Meadows and the Band of Loyalists: How They Fought to Keep Trump in Power

cigaretteman

HR King
May 29, 2001
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Traitors one and all:


A small circle of Republican lawmakers, working closely with President Donald J. Trump’s chief of staff, took on an outsize role in pressuring the Justice Department, amplifying conspiracy theories and flooding the courts in an attempt to overturn the 2020 election.

Two days after Christmas last year, Richard P. Donoghue, a top Justice Department official in the waning days of the Trump administration, saw an unknown number appear on his phone.
Mr. Donoghue had spent weeks fielding calls, emails and in-person requests from President Donald J. Trump and his allies, all of whom asked the Justice Department to declare, falsely, that the election was corrupt. The lame-duck president had surrounded himself with a crew of unscrupulous lawyers, conspiracy theorists, even the chief executive of MyPillow — and they were stoking his election lies.
Mr. Trump had been handing out Mr. Donoghue’s cellphone number so that people could pass on rumors of election fraud. Who could be calling him now?
It turned out to be a member of Congress: Representative Scott Perry, Republican of Pennsylvania, who began pressing the president’s case. Mr. Perry said he had compiled a dossier of voter fraud allegations that the department needed to vet. Jeffrey Clark, a Justice Department lawyer who had found favor with Mr. Trump, could “do something” about the president’s claims, Mr. Perry said, even if others in the department would not.
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The message was delivered by an obscure lawmaker who was doing Mr. Trump’s bidding. Justice Department officials viewed it as outrageous political pressure from a White House that had become consumed by conspiracy theories.
It was also one example of how a half-dozen right-wing members of Congress became key foot soldiers in Mr. Trump’s effort to overturn the election, according to dozens of interviews and a review of hundreds of pages of congressional testimony about the attack on

The lawmakers — all of them members of the ultraconservative House Freedom Caucus — worked closely with the White House chief of staff, Mark Meadows, whose central role in Mr. Trump’s efforts to overturn a democratic election is coming into focus as the congressional investigation into Jan. 6 gains traction.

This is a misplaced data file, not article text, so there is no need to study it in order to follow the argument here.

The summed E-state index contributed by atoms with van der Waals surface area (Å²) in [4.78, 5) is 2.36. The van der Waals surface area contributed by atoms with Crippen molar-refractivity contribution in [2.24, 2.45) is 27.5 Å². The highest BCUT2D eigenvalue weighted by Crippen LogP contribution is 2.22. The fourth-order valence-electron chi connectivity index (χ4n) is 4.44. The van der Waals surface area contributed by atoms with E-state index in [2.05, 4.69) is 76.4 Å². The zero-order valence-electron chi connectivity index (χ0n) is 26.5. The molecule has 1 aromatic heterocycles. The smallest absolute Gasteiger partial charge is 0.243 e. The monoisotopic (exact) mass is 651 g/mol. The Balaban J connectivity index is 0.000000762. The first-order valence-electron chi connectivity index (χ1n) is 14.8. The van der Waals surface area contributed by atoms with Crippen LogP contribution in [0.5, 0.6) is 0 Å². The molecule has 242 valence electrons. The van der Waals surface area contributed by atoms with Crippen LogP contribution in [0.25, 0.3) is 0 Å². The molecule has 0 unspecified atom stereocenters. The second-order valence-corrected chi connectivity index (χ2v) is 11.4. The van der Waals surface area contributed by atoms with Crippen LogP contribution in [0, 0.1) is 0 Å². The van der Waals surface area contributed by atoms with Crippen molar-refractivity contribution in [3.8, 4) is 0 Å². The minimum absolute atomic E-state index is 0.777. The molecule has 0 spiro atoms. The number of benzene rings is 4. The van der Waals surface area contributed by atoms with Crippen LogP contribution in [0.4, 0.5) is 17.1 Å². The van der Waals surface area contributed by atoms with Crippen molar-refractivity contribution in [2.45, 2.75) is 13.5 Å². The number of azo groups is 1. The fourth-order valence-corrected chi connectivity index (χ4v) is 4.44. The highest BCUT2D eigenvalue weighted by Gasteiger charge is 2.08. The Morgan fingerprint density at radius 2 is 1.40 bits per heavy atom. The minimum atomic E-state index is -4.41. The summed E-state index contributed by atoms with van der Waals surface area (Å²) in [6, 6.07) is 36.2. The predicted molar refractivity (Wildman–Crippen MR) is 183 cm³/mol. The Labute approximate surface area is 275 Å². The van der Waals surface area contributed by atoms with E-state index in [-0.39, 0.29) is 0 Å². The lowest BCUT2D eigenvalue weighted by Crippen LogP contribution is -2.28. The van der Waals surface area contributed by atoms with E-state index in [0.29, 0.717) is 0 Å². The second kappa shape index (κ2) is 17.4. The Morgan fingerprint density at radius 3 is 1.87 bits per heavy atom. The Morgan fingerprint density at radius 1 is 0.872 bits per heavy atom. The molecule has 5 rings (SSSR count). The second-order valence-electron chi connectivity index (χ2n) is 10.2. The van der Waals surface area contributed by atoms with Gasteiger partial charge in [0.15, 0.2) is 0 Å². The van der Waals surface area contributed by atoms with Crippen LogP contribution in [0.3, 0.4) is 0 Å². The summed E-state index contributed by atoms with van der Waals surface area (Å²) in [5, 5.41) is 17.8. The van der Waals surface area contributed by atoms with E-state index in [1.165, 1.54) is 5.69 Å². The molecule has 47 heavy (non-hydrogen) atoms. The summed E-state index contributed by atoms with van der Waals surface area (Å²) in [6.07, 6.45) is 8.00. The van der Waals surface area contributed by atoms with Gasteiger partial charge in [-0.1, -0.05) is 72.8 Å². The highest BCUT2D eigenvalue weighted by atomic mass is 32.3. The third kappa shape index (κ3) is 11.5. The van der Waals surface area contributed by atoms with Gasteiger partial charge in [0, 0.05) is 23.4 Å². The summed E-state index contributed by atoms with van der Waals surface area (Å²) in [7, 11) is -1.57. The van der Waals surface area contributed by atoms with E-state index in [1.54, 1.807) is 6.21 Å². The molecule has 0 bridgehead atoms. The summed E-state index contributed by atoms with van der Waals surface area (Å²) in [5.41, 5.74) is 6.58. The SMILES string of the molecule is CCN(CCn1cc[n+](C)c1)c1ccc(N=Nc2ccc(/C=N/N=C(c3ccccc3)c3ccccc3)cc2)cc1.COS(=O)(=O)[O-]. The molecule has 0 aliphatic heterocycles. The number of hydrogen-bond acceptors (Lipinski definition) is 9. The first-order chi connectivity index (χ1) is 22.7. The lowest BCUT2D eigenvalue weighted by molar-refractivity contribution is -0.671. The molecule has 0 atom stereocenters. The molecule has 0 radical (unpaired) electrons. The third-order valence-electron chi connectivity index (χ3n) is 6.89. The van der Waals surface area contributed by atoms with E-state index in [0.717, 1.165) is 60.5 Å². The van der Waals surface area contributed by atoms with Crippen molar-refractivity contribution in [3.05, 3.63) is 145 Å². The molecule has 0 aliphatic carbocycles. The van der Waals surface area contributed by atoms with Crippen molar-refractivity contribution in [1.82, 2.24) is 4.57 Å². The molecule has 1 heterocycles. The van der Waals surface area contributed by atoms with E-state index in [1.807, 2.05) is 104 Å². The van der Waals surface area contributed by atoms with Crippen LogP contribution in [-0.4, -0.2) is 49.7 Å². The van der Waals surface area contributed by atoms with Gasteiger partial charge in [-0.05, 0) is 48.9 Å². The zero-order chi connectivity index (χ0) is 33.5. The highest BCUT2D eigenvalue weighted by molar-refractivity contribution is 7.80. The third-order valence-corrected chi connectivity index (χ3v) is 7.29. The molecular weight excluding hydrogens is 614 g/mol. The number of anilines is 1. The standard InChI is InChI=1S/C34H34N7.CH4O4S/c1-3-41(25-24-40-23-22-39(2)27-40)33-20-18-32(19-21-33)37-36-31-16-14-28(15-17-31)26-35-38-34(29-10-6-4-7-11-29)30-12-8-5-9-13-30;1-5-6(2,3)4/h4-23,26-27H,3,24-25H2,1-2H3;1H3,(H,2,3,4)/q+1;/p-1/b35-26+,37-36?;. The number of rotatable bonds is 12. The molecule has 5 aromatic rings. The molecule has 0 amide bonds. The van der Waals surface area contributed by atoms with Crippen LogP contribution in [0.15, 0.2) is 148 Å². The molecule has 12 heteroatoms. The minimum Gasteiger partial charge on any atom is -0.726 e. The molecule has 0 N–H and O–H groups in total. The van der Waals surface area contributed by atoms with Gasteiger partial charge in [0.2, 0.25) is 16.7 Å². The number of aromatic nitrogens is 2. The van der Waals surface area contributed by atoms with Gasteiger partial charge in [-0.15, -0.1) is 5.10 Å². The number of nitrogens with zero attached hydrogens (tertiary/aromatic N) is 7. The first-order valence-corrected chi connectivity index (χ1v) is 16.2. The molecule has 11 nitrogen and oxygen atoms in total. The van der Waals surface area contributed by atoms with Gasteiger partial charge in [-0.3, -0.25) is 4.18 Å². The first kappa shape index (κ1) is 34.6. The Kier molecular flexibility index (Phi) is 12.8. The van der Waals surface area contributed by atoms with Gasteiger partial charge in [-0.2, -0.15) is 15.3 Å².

The men were not alone in their efforts — most Republican lawmakers fell in line behind Mr. Trump’s false claims of fraud, at least rhetorically — but this circle moved well beyond words and into action. They bombarded the Justice Department with dubious claims of voting irregularities. They pressured members of state legislatures to conduct audits that would cast doubt on the election results. They plotted to disrupt the certification on Jan. 6 of Joseph R. Biden Jr.’s victory.
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There was Representative Jim Jordan of Ohio, the pugnacious former wrestler who bolstered his national profile by defending Mr. Trump on cable television; Representative Andy Biggs of Arizona, whose political ascent was padded by a $10 million sweepstakes win; and Representative Paul Gosar, an Arizona dentist who trafficked in conspiracy theories, spoke at a white nationalist rally and posted an animated video that depicted him killing Representative Alexandria Ocasio-Cortez, Democrat of New York.


They were joined by Representative Louie Gohmert of Texas, who was known for fiery speeches delivered to an empty House chamber and unsuccessfully sued Vice President Mike Pence over his refusal to interfere in the election certification; and Representative Mo Brooks of Alabama, a lawyer who rode the Tea Party wave to Congress and was later sued by a Democratic congressman for inciting the Jan. 6 riot.
Mr. Perry, a former Army helicopter pilot who is close to Mr. Jordan and Mr. Meadows, acted as a de facto sergeant. He coordinated many of the efforts to keep Mr. Trump in office, including a plan to replace the acting attorney general with a more compliant official. His colleagues call him General Perry.
Mr. Meadows, a former congressman from North Carolina who co-founded the Freedom Caucus in 2015, knew the six lawmakers well. His role as Mr. Trump’s right-hand man helped to remarkably empower the group in the president’s final, chaotic weeks in office.
In his book, “The Chief’s Chief,” Mr. Meadows insisted that he and Mr. Trump were simply trying to unfurl serious claims of election fraud. “All he wanted was time to get to the bottom of what really happened and get a fair count,” Mr. Meadows wrote.



Congressional Republicans have fought the Jan. 6 committee’s investigation at every turn, but it is increasingly clear that Mr. Trump relied on the lawmakers to help his attempts to retain power. When Justice Department officials said they could not find evidence of widespread fraud, Mr. Trump was unconcerned: “Just say that the election was corrupt + leave the rest to me and the R. Congressmen,” he said, according to Mr. Donoghue’s notes of the call.

 
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lucas80

HR King
Gold Member
Jan 30, 2008
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It is worth noting that GOP leadership wanted Biggs and Jordan on the 1/6 Committee.
My expectations are horribly low that my representative will show any spine and stand up for the Constitution and our democratic ideals. MMM will mumble out words, and then vote against issuing subpoenas for the co-conspirators in the House.
This is an area in which we all see the demise of local media. No outlet is going to hold her feet to the fire. Nobody is going to ask her why she thought Mo Brooks wore body armor on 1/6? What did Brooks think was going to happen that day?
 

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